Why are Essential Fatty Acids so Important?

Essential Fatty Acids (EFA’s) are considered the building blocks of the membranes for every cell in our body. The term essential means that our bodies do not produce these acids; therefore we must consume them in the foods we eat.

So far, there are twenty different fatty acids that our body’s need. Surprisingly they are all made from two basic acids, Linoleic Acid and Linolenic Acid. Linoleic Acid is part of the Omega-6 acids and Linolenic Acid is part of the Omega-3 acids. These two fatty acids are needed by our bodies to create and maintain the integrity of our cell membranes, regulate chemical processes that occur in our cells, and to maintain proper kidney functions.

The word linoleic comes from the Greek word linon (flax). One part of the definition of Oleic means derived from oil. Most people get plenty of Omega-6 fatty acids in their diet by consuming approximately a tablespoon of polyunsaturated plant oils per day. Flax seed contain high levels of lignans and Omega-3 fatty acids. Lignans may benefit the heart, possess anti-cancer properties and studies performed on mice found reduced growth in specific types of tumors. Initial studies suggest that flaxseed taken in the diet may benefit individuals with certain types of breast cancer. Flax may also lessen the severity of diabetes by stabilizing blood-sugar levels. To ensure freshness and potency, the flax seed oils must be kept from heat as heat will destroy the nutritional content.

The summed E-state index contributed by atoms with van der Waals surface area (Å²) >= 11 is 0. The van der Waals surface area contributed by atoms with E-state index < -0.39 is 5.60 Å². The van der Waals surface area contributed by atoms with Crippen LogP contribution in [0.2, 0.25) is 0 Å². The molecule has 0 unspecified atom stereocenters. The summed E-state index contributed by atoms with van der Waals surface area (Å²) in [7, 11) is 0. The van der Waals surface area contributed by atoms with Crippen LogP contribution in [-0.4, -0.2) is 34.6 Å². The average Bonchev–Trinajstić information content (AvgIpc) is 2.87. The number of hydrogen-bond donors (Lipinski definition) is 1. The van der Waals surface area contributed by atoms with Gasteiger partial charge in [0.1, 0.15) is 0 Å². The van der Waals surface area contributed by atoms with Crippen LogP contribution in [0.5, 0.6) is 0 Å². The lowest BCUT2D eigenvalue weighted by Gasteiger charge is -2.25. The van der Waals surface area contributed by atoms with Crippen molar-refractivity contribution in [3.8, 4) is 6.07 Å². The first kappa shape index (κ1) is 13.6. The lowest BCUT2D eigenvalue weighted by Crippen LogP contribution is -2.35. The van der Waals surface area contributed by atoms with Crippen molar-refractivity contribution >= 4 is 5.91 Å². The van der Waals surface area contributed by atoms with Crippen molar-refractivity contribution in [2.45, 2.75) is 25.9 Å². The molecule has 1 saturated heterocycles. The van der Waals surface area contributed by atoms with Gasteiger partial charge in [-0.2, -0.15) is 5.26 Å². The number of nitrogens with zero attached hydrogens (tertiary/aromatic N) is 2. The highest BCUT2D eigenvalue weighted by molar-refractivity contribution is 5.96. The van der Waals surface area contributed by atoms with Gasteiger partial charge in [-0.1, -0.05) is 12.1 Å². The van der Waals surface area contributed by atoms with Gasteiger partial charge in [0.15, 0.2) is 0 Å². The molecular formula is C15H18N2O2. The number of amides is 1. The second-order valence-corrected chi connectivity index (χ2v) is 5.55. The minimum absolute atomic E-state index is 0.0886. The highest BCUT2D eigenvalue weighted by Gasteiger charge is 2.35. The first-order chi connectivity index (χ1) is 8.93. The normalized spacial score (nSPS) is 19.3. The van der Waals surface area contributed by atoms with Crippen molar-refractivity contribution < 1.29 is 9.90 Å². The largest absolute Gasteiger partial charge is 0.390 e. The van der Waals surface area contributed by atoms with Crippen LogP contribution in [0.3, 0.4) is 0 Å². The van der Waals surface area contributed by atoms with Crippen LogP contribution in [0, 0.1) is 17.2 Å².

It would be easy if simply consuming Omega-3 and Omega-6 fatty acids would get us the needed nutrition for cell functions. Unfortunately studies on these important acids indicate that a proper balance or ratio of Omega-3 to Omega-6 is needed by our bodies to use them efficiently. The ratio is five portions of Omega-6 to one portion of Omega-3. In Western cultures we eat an awful lot of beef, pork and chicken that we typically cook with some form of polyunsaturated oil which contains an adequate supply of Omega-6 but lacks Omega-3. When our diets do NOT consist of mainly fish and sea vegetables the ratio is adjusted to 1 to 2. That means to maintain proper cell function; we should be consuming on a daily basis one portion of Omega-6 to two portions of Omega-3.

On a daily basis our consumption of essential fatty acids should be approximately 3 to 6% of our daily caloric intake. If you consume 2000 calories per day, then it is recommended that of that 2000 calories, 60 to 120 calories should be Essential Fatty Acids. As with all guidelines, each person must find their optimal caloric intake as well as the right balance of Essential Fatty Acids.

An easy way to check if you are getting enough EFA’s in your diet is to monitor the dryness of your skin. If your skin is too dry (watch during the changing of the seasons), your body may be indicating to you that it needs more Essential Fatty Acids. If you’re getting enough EFA’s your skin should be soft to the touch.